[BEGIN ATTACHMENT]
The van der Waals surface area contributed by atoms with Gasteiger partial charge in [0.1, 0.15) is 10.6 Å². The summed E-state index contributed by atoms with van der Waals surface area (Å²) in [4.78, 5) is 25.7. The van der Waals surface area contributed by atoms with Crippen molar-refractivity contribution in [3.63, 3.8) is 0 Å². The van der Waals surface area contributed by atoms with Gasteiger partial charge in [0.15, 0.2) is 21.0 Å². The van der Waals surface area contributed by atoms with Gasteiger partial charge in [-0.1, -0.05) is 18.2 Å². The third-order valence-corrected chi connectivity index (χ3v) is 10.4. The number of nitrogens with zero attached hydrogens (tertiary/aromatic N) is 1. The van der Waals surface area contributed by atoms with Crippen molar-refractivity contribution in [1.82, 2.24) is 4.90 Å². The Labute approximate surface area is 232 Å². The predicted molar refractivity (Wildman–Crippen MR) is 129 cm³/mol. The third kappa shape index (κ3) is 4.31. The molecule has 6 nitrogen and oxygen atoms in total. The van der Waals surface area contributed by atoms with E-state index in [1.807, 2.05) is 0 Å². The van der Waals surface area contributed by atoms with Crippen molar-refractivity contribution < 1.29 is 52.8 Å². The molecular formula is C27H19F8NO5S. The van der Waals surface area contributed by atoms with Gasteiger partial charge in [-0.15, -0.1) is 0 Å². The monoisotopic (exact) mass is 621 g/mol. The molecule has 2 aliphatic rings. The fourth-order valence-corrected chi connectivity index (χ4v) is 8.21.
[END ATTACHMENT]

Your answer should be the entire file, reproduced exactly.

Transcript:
The van der Waals surface area contributed by atoms with Gasteiger partial charge in [0.1, 0.15) is 10.6 Å². The summed E-state index contributed by atoms with van der Waals surface area (Å²) in [4.78, 5) is 25.7. The van der Waals surface area contributed by atoms with Crippen molar-refractivity contribution in [3.63, 3.8) is 0 Å². The van der Waals surface area contributed by atoms with Gasteiger partial charge in [0.15, 0.2) is 21.0 Å². The van der Waals surface area contributed by atoms with Gasteiger partial charge in [-0.1, -0.05) is 18.2 Å². The third-order valence-corrected chi connectivity index (χ3v) is 10.4. The number of nitrogens with zero attached hydrogens (tertiary/aromatic N) is 1. The van der Waals surface area contributed by atoms with Crippen molar-refractivity contribution in [1.82, 2.24) is 4.90 Å². The Labute approximate surface area is 232 Å². The predicted molar refractivity (Wildman–Crippen MR) is 129 cm³/mol. The third kappa shape index (κ3) is 4.31. The molecule has 6 nitrogen and oxygen atoms in total. The van der Waals surface area contributed by atoms with E-state index in [1.807, 2.05) is 0 Å². The van der Waals surface area contributed by atoms with Crippen molar-refractivity contribution < 1.29 is 52.8 Å². The molecular formula is C27H19F8NO5S. The van der Waals surface area contributed by atoms with Gasteiger partial charge in [-0.15, -0.1) is 0 Å². The monoisotopic (exact) mass is 621 g/mol. The molecule has 2 aliphatic rings. The fourth-order valence-corrected chi connectivity index (χ4v) is 8.21.